This year, news about a young US national guardsman made headlines for revealing top-secret documents with information on the War in Ukraine and U.S. espionage tactics (source). Intelligence leaks are almost always a scandal and leave policymakers scrambling to clear up the mess in the aftermath. The motivations and methods behind the most famous intelligence leaks of the past 50 years vary. The recent case of Jack Teixeira, however, is quite unique as his drive was ego and not necessarily political motivations.
1.0. What is an Intelligence Leak?
An intelligence leak is the spread of secret, often unfavourable, information from government agencies. As it is difficult to ascertain exactly where the information originated from, leaks within politics and governments are often classed as an intelligence leak even if it was not released directly from an intelligence agency.
Leaks can come from a variety of sources and, as will be discussed further in this article, for a number of reasons.
2.0. Cases of Intelligence Leaks
2.1. Jack Teixeira and the Discord Leaks
First and foremost is the recent instance of a 21-year-old national guardsman revealing top-secret intelligence on the Discord platform. The Guardian described the leak as one of the “worst leaks of US intelligence in at least a decade”. Jack Teixeira worked as an IT specialist in the intelligence wing of the Massachusetts National Guard (source). Teixeira was an administrator of the Discord group chat which discussed geopolitical affairs and wars.
Reports reveal that Teixeira first started posting documents back in October 2022, typing up transcripts of documents he read at work (source). The reaction was arguably not what Jack expected and he was met with little more than responses of “wow” to the intelligence leak (source). Members of the Discord group chat, ‘Thug Shaker Central’, were seemingly more interested in memes and offensive jokes than in top-secret government tactics. Consequently, Teixeira started bringing home documents to photograph and then upload online (source). Reports suspect that others started sharing the documents outside the chat as early as January (source). Russian Telegram channels then picked documents up and dispensed them further.
Jack Teixeira comes from a military family, so it is unlikely that his motivation to leak intelligence was to betray his country. Friends of his suggest that he was just looking to show off all the secrets he knew to a small circle of individuals (source). Authorities arrested Teixeira and charged him with two counts of the Espionage Act (source). He faces up to 15 years in prison as well as additional charges such as ‘Unauthorised transmission of Defence information’.
2.2. Daniel Ellsberg and the Pentagon Papers
In 1971, an analyst at the RAND Corporation leaked an intelligence report commissioned by the US military on the Vietnam War (source). Daniel Ellsberg had photocopied the report and then handed it to the New York Times (source). The intelligence leak was scathing and revealed that the administration of John F. Kennedy had actively helped to overthrow and assassinate South Vietnamese President Ngo Dinh Diem in 1963. The report also had information on U.S. policy decisions between 1945 and 1967, most of which were shocking to the public.
Ellsberg had come to oppose the US war in Vietnam and he was critical of the government misleading the public about their involvement (source). Ellsberg claims that he had approached several members of Congress and went to the press only when none of them took action.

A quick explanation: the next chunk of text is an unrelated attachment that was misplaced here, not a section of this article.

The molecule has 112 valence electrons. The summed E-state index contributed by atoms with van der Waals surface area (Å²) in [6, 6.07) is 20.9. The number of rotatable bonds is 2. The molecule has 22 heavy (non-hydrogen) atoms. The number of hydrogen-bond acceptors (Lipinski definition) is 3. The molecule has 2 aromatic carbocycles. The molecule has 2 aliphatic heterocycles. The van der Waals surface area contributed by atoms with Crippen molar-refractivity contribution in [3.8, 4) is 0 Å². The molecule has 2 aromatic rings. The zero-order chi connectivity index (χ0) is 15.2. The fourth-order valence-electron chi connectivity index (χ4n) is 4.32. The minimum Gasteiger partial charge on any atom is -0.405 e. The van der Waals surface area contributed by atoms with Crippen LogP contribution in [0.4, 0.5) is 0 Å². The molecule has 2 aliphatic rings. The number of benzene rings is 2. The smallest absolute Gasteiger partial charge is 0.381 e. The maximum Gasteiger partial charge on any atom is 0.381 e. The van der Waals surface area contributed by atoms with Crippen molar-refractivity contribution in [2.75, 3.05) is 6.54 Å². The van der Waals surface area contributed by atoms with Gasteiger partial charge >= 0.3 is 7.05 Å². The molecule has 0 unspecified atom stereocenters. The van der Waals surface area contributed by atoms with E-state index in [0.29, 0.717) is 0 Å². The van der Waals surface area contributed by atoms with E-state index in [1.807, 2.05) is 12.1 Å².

In 1971, Ellsberg faced a series of charges including violating the Espionage Act (source). However, authorities dismissed the charges in 1973 due to government misconduct.
2.3. Sarah Tisdall
Sarah Tisdall was a junior civil servant for the UK Foreign Secretary (source). In October 1983, Tisdall delivered two documents to the Guardian newspaper. Then-Defence Secretary Michael Heseltine had written the documents which revealed information on expected dates for a cruise missile delivery. Tisdall claims that the government were not holding Hesteltine accountable and therefore wanted to share with the public more information.
Authorities charged Tisdall on 9th January 1983 under Section 2 of the Official Secrets Act and she faced a custodial sentence of six months.
2.4. Chelsea Manning and WikiLeaks
Wikileaks is a ‘journalistic enterprise’ which gained worldwide attention in 2009 and 2010 for publishing a set of documents from the US military and US intelligence (source). Intelligence analyst Chelsea Manning, formerly Bradley Manning, leaked the documents whilst stationed in Iraq. The documents contained diplomatic cables, army logs, diaries and videos of airstrikes by the US military. The documents revealed human rights violations perpetrated by the US Army and the CIA as well as Iraqi and Afghan forces (source).
Manning claims that she acted with the intention of exposing human rights abuses and because she loves her country (source):
“What was bothering me was I [had] years of training and years of believing in something and then hitting the ground and then seeing it and feeling completely unprepared for how different [it was]…I wanted that discrepancy to be addressed somehow”
2.5. Edward Snowden
Edward Snowden was an intelligence consultant for the National Security Agency (NSA) and previously had a career in the CIA (source). In 2013, Snowden leaked information about surveillance programs which NSA was covertly running. Snowden gave the documents to The Washington Post and to The Guardian (source). The surveillance operations, according to the leaked information, had been running since 9/11 and were used to collect telephone data of US citizens illegally.